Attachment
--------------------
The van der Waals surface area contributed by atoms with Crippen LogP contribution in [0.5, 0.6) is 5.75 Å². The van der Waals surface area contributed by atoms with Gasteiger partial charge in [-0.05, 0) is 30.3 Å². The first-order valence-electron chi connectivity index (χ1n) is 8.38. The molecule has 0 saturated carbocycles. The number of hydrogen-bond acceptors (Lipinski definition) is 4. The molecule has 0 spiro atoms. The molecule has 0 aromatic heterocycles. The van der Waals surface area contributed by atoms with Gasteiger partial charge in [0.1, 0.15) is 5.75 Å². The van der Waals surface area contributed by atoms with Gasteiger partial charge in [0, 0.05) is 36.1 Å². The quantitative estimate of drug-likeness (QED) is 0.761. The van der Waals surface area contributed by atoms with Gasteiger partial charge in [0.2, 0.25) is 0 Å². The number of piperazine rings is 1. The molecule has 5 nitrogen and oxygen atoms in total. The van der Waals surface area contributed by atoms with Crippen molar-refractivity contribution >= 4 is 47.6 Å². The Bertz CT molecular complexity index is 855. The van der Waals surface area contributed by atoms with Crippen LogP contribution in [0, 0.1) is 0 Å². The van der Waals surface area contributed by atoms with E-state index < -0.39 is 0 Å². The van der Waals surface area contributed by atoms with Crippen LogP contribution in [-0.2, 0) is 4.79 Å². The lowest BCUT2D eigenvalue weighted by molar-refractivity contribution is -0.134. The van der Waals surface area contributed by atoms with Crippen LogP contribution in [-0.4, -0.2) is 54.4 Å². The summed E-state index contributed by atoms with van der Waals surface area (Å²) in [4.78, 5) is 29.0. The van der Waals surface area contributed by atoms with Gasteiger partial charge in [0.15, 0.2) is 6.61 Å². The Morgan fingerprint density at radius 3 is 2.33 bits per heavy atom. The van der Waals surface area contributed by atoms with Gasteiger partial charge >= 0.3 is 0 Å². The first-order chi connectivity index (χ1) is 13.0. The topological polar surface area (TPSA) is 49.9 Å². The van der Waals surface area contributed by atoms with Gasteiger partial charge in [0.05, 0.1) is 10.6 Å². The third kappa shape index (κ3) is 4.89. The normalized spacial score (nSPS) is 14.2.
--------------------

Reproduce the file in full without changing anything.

The van der Waals surface area contributed by atoms with Crippen LogP contribution in [0.5, 0.6) is 5.75 Å². The van der Waals surface area contributed by atoms with Gasteiger partial charge in [-0.05, 0) is 30.3 Å². The first-order valence-electron chi connectivity index (χ1n) is 8.38. The molecule has 0 saturated carbocycles. The number of hydrogen-bond acceptors (Lipinski definition) is 4. The molecule has 0 spiro atoms. The molecule has 0 aromatic heterocycles. The van der Waals surface area contributed by atoms with Gasteiger partial charge in [0.1, 0.15) is 5.75 Å². The van der Waals surface area contributed by atoms with Gasteiger partial charge in [0, 0.05) is 36.1 Å². The quantitative estimate of drug-likeness (QED) is 0.761. The van der Waals surface area contributed by atoms with Gasteiger partial charge in [0.2, 0.25) is 0 Å². The number of piperazine rings is 1. The molecule has 5 nitrogen and oxygen atoms in total. The van der Waals surface area contributed by atoms with Crippen molar-refractivity contribution >= 4 is 47.6 Å². The Bertz CT molecular complexity index is 855. The van der Waals surface area contributed by atoms with Crippen LogP contribution in [0, 0.1) is 0 Å². The van der Waals surface area contributed by atoms with E-state index < -0.39 is 0 Å². The van der Waals surface area contributed by atoms with Crippen LogP contribution in [-0.2, 0) is 4.79 Å². The lowest BCUT2D eigenvalue weighted by molar-refractivity contribution is -0.134. The van der Waals surface area contributed by atoms with Crippen LogP contribution in [-0.4, -0.2) is 54.4 Å². The summed E-state index contributed by atoms with van der Waals surface area (Å²) in [4.78, 5) is 29.0. The van der Waals surface area contributed by atoms with Gasteiger partial charge in [0.15, 0.2) is 6.61 Å². The Morgan fingerprint density at radius 3 is 2.33 bits per heavy atom. The van der Waals surface area contributed by atoms with Gasteiger partial charge >= 0.3 is 0 Å². The first-order chi connectivity index (χ1) is 13.0. The topological polar surface area (TPSA) is 49.9 Å². The van der Waals surface area contributed by atoms with Gasteiger partial charge in [0.05, 0.1) is 10.6 Å². The third kappa shape index (κ3) is 4.89. The normalized spacial score (nSPS) is 14.2.